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1
Lecture #7
Induction Continued
AGENDA
I.
Probabilistic Induction
A. Reverend Thomas Bayes
B. Bayes Theorem and Induction
C. Probabilistic Induction Brain Teasers
I.
Logical Induction
A. Mathematical Induction
B. A Brain Teaser
I.
Human Inductive Heuristics
II.
Paradoxes of Induction
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I. Probabilistic Induction
Probability theory developed after plane geometry (Euclid, ca
300 B.C.); analytic geometry (Rene Descartes, 15961650);
calculus (Sir Isaac Newton, 16421727; Gottfried Leibniz)
Pascal (16231662), Fermat (16011665),
and Jacob
Bernoulli (16541705) were among the pioneers. Their results
came in part from assisting gamblers.
Fermat
16011665
Jacob Bernoulli
16541705
Pascal
16231662
3
Pascal and Fermat’s problem
•
Suppose a pair of dice is rolled until a boxcar occurs
(boxcar= double six). How many rolls are needed to bring
the probability over ½ that a boxcar will occur?
•
Well the probability that a boxcar will
occur in n tosses is
•
Well for n=25,
Pr(boxcar)=0.505,
about an equal bet.
n

=
36
35
1
rolls)
n
in
boxcar
one
least
at
Pr(
•
Hint: Probability at least one head in 3 flips=
1 prob (no heads in three flips)=1(1/2)
3
= 7/8
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A. Reverend Thomas Bayes
(17021761)
Bayes formulated a way to
inductively update the strength
of beliefs with evidence.
Beliefs are represented by probabilities and evidence changes
these probabilities. His formula involved conditional probability.
Belief (A given evidence E)=
(Likelihood of E)
=
Prior
Belief in A
Evidence E
Concerning A
Posterior Belief in
A given evidence
(Likelihood of E given belief A)(Prior belief A)
(Likelihood of
E)
(Likelihood of E given A)(prior belief A) +(likelihood E given not A)(prior belief not A)
5
Example of Bayesian Inference
Suppose there are two urns: U
I
has 2 red balls
and 1 blue ball, U
II
has 1 red and 3 blue.
A games master selects an urn at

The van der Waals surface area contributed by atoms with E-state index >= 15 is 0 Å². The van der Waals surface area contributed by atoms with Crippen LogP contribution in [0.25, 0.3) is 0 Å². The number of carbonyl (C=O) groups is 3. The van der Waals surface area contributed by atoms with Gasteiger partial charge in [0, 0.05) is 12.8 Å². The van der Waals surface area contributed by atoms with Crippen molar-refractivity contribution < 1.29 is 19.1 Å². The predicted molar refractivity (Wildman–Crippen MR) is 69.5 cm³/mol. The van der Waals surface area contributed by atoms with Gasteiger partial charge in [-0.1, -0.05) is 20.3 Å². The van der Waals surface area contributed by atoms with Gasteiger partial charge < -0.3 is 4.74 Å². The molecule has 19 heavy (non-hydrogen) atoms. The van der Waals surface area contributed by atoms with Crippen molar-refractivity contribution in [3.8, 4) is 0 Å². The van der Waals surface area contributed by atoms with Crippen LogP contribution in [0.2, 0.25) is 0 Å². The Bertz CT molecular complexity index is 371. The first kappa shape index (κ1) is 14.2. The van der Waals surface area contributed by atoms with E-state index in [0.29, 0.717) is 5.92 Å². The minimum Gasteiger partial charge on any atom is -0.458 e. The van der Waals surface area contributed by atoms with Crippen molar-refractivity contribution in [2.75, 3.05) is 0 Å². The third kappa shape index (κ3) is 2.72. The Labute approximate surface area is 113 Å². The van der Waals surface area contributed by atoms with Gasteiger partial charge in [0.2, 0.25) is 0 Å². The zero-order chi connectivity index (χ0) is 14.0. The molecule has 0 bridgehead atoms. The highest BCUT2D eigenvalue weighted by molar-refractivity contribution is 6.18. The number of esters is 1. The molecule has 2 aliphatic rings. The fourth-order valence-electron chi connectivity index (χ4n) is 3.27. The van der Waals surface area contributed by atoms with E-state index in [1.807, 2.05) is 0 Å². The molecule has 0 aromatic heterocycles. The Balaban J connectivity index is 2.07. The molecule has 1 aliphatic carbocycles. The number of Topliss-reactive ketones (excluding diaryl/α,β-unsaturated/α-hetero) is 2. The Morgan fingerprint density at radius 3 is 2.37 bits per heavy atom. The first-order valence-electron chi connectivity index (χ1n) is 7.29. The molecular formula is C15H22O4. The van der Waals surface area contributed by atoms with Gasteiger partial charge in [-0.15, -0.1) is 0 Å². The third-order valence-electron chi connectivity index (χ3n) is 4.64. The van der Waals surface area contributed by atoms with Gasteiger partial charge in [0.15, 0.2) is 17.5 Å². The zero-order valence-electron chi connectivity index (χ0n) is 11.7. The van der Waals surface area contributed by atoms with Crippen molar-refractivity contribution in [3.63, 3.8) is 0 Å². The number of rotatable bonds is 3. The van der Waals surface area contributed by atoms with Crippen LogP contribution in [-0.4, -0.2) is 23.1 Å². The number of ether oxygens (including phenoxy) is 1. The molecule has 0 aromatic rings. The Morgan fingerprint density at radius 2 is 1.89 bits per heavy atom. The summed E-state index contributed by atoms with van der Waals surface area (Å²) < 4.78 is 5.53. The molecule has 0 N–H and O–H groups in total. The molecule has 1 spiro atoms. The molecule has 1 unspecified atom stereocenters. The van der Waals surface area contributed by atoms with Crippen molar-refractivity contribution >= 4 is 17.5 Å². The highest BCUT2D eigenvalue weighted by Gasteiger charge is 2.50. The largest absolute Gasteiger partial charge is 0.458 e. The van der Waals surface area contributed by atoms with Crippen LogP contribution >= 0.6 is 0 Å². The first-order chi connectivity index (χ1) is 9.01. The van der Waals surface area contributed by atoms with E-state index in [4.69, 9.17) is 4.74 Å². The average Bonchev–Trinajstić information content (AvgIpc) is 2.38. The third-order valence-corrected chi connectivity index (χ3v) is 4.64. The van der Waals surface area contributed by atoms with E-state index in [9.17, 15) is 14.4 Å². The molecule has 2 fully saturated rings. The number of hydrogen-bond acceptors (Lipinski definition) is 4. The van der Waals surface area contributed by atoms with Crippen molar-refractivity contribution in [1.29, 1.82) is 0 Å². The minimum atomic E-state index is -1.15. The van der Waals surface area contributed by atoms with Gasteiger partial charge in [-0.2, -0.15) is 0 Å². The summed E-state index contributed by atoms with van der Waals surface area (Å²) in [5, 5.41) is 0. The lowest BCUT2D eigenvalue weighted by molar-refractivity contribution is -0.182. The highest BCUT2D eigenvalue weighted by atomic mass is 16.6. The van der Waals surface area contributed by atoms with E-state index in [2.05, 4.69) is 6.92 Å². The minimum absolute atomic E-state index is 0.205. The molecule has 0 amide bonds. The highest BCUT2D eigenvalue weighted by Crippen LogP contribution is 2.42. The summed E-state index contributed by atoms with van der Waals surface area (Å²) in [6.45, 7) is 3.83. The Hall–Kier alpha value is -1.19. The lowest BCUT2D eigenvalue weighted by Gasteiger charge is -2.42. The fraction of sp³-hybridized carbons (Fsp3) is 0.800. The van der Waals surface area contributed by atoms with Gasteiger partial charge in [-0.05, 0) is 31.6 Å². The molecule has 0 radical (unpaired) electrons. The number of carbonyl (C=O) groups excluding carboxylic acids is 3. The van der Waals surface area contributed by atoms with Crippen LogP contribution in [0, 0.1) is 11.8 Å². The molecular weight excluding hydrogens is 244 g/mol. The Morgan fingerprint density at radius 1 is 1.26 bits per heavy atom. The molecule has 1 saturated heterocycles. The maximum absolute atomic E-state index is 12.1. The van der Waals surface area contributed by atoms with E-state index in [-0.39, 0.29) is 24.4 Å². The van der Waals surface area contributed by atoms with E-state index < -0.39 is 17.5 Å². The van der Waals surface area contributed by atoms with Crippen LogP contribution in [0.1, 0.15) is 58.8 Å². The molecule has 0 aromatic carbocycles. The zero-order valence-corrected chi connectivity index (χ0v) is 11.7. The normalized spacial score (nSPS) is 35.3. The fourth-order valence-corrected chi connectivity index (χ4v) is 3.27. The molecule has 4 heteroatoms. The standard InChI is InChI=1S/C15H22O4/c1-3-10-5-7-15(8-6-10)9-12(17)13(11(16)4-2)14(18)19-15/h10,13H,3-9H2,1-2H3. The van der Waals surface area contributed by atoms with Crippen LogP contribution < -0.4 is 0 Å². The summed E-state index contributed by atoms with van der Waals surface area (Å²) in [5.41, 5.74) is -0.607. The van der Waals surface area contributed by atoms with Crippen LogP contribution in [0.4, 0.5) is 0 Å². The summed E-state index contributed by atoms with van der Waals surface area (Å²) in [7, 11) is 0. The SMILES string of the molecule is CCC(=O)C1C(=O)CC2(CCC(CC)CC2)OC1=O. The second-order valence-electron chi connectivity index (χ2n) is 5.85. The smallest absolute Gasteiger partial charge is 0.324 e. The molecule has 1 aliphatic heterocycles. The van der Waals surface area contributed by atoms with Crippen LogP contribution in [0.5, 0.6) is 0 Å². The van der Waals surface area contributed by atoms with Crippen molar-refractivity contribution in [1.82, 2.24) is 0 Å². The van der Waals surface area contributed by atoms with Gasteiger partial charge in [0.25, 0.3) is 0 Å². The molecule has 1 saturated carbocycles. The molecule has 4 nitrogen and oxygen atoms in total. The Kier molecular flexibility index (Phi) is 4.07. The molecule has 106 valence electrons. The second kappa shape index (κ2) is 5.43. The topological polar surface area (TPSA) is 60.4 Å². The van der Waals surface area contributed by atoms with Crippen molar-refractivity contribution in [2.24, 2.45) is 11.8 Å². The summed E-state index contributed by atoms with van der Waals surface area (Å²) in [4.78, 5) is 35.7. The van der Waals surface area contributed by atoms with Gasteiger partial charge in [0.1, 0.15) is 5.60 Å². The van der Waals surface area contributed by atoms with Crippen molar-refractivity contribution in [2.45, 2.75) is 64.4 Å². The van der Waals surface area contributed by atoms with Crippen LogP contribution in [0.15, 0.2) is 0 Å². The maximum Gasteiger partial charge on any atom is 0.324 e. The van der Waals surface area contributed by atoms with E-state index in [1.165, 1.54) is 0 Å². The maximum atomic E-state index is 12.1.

random
and
takes a ball at
random
. The ball is
blue
. What
is your belief in the probability it came from U
I
?
Prior
: Pr(U
I
)=1/2.
Evidence
: Ball is
blue
Posterior
: Pr(U
I
blue)=?
I
II
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Simple Probability Facts From
Statistics
If A and B are nonzero probability events, i.e.
Then the conditional probability of B given A is
defined as
From which we have
Bayes theorem
:
0
)
Pr(
),
Pr(
B
A
)
Pr(
)
Pr(
)
Pr(
A
B
A
A
B
∩
=
)
Pr(
)
Pr(
)
Pr(
)
Pr(
)
Pr(
)
Pr(
A
B
B
A
A
B
A
A
B
⋅
=
∩
=
Prob both A and B occur
7
The Solution Using Bayes Theorem
The probability of the evidence is obtained by
simple probability theory:
(1/3)(1/2)+(3/4)(1/2)=13/24
13
/
4
)
24
/
13
(
)
2
/
1
(
)
3
/
1
(
(B)
Pr
)
U
Pr(
)
U
Pr(B
B)
U
Pr(
I
I
I
=
⋅
=
⋅
=
Posterior belief
probability
Probability
of evidence
given U
I
Probability
of evidence
Prior belief
probability
=
+
⋅
=
)
U
Pr(
)
U
B
Pr(
)
U
Pr(
)
U
Pr(B
B)
Pr(
II
II
I
I
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B. Bayes Theorem and Induction
Bayes thought of H as a scientific
hypothesis and E as the
evidence. It is often easy to calculate the probability of the
evidence given the hypothesis.
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This note was uploaded on 12/05/2010 for the course PSYCH Psy Beh F2 taught by Professor Williamh.batchelder during the Fall '10 term at UC Irvine.
 Fall '10
 WilliamH.BATCHELDER

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